QAnon turns #SaveTheChildren movement into a pedo-ring conspiracy
By: Brianna Zhang
Formerly a hashtag used to fundraise for the Save the Children charity, followers of QAnon have turned #SaveTheChildren into a platform for their child trafficking conspiracies.
Followers of QAnon believe that Trump is on the verge of exposing many prominent Democrat figures of child trafficking and Satan worship. They have nicknamed these conspiracies “Pizzagate” and “Pedogate”.
QAnon first came to light in 2017 on anonymous forum website, 4Chan, a website infamous for its neo-Nazi and white supremacist usership. The conspiracies began with posts to the site claiming to reveal high-level government intelligence about crimes committed by top Democrats. These posts consequentially began the most disturbing and problematic conspiracy community in the world. Its followers commit to outing and doxxing people they believe are involved in the pedo-ring. The FBI considers QAnon a potential domestic terror threat, and social networks are beginning to remove QAnon groups from their sites.
To attract more members, QAnon takes their beliefs around the internet, hijacking different sites and groups to spread their message.
An example of this is “wayfairgate”, a conspiracy that online furniture store Wayfair was trafficking kidnapped children in expensive wardrobes and cabinets. This conspiracy went viral on TikTok and Twitter and QAnon followers sprinkled in their own false evidence that a Wayfair employee had connections with Ghislaine Maxwell, Jeffrey Epstein’s friend.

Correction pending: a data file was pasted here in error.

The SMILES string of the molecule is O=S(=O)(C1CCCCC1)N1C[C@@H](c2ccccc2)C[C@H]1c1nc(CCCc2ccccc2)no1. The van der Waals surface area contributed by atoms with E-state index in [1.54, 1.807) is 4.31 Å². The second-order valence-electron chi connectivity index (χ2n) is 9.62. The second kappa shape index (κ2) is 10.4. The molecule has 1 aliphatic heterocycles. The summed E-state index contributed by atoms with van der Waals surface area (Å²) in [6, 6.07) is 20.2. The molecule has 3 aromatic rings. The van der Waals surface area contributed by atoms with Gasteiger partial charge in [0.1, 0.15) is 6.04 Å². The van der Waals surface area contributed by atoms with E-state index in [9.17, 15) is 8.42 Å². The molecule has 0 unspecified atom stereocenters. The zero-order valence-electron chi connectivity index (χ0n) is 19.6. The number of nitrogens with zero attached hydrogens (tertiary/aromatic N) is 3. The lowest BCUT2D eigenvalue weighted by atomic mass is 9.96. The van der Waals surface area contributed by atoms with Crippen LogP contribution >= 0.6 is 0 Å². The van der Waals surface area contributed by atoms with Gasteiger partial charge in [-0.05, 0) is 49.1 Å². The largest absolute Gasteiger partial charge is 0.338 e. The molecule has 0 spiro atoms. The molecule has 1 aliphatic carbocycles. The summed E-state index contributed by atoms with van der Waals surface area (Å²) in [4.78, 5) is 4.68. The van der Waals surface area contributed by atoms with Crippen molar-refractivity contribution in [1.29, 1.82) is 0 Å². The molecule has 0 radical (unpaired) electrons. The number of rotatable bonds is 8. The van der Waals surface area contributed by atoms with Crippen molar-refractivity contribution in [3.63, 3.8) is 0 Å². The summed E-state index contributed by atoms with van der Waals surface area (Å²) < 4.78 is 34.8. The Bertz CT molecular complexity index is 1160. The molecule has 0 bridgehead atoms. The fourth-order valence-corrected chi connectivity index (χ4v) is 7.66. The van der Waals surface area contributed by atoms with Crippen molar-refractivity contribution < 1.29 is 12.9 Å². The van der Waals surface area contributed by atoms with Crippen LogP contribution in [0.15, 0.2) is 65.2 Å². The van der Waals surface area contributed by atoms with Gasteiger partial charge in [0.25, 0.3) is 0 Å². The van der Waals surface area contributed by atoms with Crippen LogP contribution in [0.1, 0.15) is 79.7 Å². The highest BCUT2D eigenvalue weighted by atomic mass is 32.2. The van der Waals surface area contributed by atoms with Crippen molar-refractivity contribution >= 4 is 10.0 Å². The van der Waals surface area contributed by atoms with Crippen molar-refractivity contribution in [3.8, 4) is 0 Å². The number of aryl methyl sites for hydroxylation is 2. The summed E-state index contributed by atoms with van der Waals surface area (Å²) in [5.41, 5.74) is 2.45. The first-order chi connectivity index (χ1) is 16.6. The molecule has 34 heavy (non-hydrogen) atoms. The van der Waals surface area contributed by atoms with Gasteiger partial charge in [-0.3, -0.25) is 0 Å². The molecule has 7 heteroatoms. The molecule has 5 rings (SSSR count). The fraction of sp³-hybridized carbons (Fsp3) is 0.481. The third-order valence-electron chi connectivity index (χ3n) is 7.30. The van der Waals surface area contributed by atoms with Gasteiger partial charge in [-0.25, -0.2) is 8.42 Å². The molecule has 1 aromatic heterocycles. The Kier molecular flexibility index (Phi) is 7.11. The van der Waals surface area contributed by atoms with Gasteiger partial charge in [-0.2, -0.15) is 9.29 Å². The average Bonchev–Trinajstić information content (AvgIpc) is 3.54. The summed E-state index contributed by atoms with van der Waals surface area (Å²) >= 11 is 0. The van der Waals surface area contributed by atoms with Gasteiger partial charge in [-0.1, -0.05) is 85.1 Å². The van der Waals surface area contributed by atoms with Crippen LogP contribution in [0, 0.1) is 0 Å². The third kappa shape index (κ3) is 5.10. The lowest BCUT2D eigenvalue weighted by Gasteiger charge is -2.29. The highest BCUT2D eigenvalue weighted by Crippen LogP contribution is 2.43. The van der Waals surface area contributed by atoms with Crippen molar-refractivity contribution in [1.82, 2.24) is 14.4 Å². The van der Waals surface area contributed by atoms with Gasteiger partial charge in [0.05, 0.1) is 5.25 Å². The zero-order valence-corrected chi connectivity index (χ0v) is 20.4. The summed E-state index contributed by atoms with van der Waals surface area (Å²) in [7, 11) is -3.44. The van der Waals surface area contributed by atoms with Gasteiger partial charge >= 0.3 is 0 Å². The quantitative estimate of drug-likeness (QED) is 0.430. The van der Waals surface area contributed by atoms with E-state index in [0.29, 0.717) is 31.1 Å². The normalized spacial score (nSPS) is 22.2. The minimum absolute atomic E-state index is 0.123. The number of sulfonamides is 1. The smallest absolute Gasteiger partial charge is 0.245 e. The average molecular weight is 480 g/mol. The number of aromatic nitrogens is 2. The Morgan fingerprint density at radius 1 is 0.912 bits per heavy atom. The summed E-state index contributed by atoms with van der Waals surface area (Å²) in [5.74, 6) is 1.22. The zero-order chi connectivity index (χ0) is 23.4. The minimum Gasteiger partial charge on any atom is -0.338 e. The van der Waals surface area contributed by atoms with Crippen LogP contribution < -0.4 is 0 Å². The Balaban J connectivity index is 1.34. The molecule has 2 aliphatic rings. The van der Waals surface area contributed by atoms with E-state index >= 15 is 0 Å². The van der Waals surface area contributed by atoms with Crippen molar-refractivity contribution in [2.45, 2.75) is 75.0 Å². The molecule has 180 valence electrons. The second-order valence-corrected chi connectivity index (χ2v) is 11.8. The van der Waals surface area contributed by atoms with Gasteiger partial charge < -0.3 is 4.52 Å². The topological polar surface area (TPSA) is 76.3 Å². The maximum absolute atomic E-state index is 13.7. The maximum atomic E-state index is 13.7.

The allegations intrigued innocent internet users, who shared the wild conspiracy theories that came straight out of QAnon’s books.
“With Wayfair, both accounts on the left and right were amplifying the content,” said Marc-André Argentino, a doctoral student at Concordia University who studies QAnon’s social media presence. “A lot of the yoga moms and juice-cleanse-type circles were sharing it.”
Other times, QAnon followers stretch true information into something that will aid their cause. Last week, an Associated Press article outed Trump for providing $35 million to organizations that house trafficking survivors, which became one of the most-shared stories on Facebook after QAnon groups began citing it as evidence that Trump was already crusading against elite pedophiles.
QAnon’s strategies of manipulating different online audiences into believing their content. In recent weeks, Facebook engagement on human-trafficking-related content has increased drastically, according to data from CrowdTangle, a Facebook-owned data platform.
Social media sites are doing their best to try to remove QAnon-related content and hashtags to prevent the further spread of false information.